The images and inscriptions provide a painted sermon. The central theme, encouraged by the Reformation, is the contrast between the unforgiving Old Testament Law (LEX) on the left, and the forgiving Grace of the New Testament (GRATIA) at the right. Man (HOMO)'s failure to obey the commandments God gave to Moses, led to sin (PECCATUM) and death (MORS - the skeleton). However, man is forgiven and achieves salvation (VICTORIA NOSTRA) through Christ's Crucifixion and Resurrection. Man sits between the Old Testament prophet Isaiah and St John the Baptist, who points the way forward to Christ 'the Lamb of God' (AGNUS DEI).

Just for fun, check out the little Devil underneath Death in the lower-right corner, under Christ’s foot. It looks more like a space alien than a typical devil or demon. Other printed versions of the composition were also made, like this one by Pieter Nagel, circa 1567. Each composition is unique, but all share a number of the same features listed above.

Protestants loved this composition. They used a version of it as the title page for some editions of the Bible.

The Lutheran theologian Johann Hess (1490 -1547) is buried in front of the main altar of the Breslauer Magdalene Church, in Breslau, Poland. A variation of the Cranach design is part of his marker... so, it got around some.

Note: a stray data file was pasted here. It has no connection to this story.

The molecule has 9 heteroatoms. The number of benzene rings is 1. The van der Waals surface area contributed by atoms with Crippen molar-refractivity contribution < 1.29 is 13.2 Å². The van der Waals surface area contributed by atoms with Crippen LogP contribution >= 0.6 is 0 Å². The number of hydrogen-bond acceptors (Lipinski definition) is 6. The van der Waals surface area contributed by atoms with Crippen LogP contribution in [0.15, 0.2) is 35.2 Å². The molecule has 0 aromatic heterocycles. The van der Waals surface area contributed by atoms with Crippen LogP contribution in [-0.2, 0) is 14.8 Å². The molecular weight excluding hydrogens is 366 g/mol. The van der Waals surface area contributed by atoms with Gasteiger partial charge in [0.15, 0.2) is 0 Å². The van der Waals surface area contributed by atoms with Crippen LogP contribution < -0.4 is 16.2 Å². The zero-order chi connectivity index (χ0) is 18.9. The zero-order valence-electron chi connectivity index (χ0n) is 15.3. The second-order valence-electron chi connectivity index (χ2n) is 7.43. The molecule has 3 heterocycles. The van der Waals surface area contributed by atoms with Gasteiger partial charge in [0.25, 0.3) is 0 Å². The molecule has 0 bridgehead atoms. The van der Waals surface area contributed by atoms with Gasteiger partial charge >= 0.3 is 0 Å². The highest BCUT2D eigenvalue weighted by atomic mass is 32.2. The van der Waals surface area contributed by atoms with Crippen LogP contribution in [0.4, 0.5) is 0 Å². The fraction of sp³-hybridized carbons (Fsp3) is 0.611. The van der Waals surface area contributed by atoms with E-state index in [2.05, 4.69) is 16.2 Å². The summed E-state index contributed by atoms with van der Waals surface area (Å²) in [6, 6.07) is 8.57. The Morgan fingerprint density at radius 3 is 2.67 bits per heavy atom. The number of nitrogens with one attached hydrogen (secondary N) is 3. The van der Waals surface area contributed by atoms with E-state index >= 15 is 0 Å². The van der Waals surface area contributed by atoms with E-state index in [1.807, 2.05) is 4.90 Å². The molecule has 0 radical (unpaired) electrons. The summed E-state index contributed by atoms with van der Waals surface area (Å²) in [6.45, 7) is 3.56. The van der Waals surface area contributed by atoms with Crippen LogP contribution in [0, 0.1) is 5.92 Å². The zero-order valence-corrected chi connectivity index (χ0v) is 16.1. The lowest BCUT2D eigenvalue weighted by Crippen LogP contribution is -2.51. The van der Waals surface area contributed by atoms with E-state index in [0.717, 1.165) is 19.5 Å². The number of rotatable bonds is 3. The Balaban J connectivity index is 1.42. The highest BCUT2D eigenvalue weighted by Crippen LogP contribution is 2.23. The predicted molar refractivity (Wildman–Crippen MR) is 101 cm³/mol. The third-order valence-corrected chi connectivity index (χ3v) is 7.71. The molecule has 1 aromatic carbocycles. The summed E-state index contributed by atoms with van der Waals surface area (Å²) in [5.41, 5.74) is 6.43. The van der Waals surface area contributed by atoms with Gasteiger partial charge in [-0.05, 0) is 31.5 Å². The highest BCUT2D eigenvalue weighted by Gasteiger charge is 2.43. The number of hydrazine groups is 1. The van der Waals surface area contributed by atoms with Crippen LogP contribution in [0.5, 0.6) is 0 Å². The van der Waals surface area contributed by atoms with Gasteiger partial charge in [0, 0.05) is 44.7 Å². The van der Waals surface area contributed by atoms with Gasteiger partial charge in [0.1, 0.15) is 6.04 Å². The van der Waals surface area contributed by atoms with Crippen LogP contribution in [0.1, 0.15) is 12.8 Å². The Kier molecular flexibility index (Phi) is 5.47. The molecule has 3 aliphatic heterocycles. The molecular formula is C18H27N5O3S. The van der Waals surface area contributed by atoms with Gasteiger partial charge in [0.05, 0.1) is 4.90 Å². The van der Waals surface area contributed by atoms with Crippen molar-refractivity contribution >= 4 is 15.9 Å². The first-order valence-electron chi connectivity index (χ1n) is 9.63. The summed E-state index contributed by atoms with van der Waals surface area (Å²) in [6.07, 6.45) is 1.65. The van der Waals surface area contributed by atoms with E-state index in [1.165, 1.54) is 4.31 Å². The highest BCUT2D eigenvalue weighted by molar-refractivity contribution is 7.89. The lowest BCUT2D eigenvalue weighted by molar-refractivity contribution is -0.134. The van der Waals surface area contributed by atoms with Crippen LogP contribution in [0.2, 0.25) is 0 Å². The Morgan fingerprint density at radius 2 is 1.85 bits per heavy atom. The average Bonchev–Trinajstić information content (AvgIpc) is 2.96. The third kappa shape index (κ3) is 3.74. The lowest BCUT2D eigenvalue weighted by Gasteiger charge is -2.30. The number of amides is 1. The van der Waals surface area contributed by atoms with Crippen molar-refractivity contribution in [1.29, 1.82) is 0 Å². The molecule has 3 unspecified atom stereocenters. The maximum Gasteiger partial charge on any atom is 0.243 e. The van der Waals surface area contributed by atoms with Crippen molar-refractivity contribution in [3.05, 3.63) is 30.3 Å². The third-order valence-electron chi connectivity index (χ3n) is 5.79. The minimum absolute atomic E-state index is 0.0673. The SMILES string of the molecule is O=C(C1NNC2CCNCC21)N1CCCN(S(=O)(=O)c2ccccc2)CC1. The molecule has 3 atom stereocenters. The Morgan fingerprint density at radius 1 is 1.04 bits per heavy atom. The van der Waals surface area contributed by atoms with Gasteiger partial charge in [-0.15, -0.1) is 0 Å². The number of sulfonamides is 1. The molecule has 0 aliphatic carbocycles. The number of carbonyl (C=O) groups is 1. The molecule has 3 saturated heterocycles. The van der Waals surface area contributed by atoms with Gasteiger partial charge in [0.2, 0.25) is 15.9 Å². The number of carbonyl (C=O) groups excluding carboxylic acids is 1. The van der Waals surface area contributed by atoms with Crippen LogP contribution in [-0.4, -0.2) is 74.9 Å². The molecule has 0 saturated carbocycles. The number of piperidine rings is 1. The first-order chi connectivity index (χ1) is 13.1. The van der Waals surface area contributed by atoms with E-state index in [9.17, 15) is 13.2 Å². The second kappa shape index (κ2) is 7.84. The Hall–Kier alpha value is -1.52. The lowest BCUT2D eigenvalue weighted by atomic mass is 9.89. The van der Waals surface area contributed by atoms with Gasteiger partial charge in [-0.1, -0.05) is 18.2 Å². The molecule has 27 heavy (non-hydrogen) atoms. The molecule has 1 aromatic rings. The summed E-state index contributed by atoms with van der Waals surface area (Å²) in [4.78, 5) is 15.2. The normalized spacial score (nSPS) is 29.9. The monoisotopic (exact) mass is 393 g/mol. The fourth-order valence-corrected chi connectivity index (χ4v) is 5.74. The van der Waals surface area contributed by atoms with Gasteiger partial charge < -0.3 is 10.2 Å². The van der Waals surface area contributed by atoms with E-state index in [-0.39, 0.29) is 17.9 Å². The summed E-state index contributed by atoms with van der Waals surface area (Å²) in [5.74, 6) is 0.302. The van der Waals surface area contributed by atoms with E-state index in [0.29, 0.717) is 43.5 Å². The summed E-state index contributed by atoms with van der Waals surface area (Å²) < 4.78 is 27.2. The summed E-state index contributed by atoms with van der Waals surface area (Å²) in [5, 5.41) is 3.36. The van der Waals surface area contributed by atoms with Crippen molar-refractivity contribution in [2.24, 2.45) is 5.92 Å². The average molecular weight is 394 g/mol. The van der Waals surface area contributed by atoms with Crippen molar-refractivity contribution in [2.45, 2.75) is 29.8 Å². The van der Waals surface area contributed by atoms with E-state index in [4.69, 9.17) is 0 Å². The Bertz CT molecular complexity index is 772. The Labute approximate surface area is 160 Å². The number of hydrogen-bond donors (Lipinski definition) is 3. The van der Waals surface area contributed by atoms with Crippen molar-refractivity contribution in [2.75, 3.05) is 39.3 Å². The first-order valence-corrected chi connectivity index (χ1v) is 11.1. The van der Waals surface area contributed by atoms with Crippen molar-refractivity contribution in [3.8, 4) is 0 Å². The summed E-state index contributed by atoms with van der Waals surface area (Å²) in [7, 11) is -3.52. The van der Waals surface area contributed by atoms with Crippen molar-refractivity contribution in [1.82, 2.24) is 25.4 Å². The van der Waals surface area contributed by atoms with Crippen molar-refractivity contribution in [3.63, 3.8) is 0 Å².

§4. The Christmas Tree

Before we leave Luther’s trees this bright December morning, we have to get back to the Christmas Tree. A legend suggests that Luther was responsable for popularizing the idea of an evergreen tree, decorated with red apples and lit candles, as an appropriate Christmas display. (Cf. the Paradise Play, above.) The image below is from the 1854 book, The Life of Martin Luther and the Reformation in Germany.

The modern custom(6) of decorated Christmas trees did (apparently) originate in Germany, although in Luther’s time it probably had not developed into the practice of household displays like that depicted. Also, some of the earliest published representations of an indoor Christmas tree were of Martin Luther and his family celebrating with a decorated and candlelit tree, so there is that much truth to the legend. However, these pictures are from the 19th century. In 1845 Carl August Schwerdgeburth depicted Martin Luther and his family gathered around a lighted Christmas tree. This engraving was copied and widely reproduced.

In 1841, Youth’s Keepsake: A Christmas and New Year’s Gift for Young People, had a lighted Christmas tree picture. In 1848 Queen Victoria and Prince Albert (a German) were pictured with a lighted tree in a Christmas supplement to the Illustrated London News. An Americanized version of this design appeared in Godey’s Lady’s Book in 1850. These depictions were significant in making Christmas trees a standard part of the holiday celebration in the English speaking world.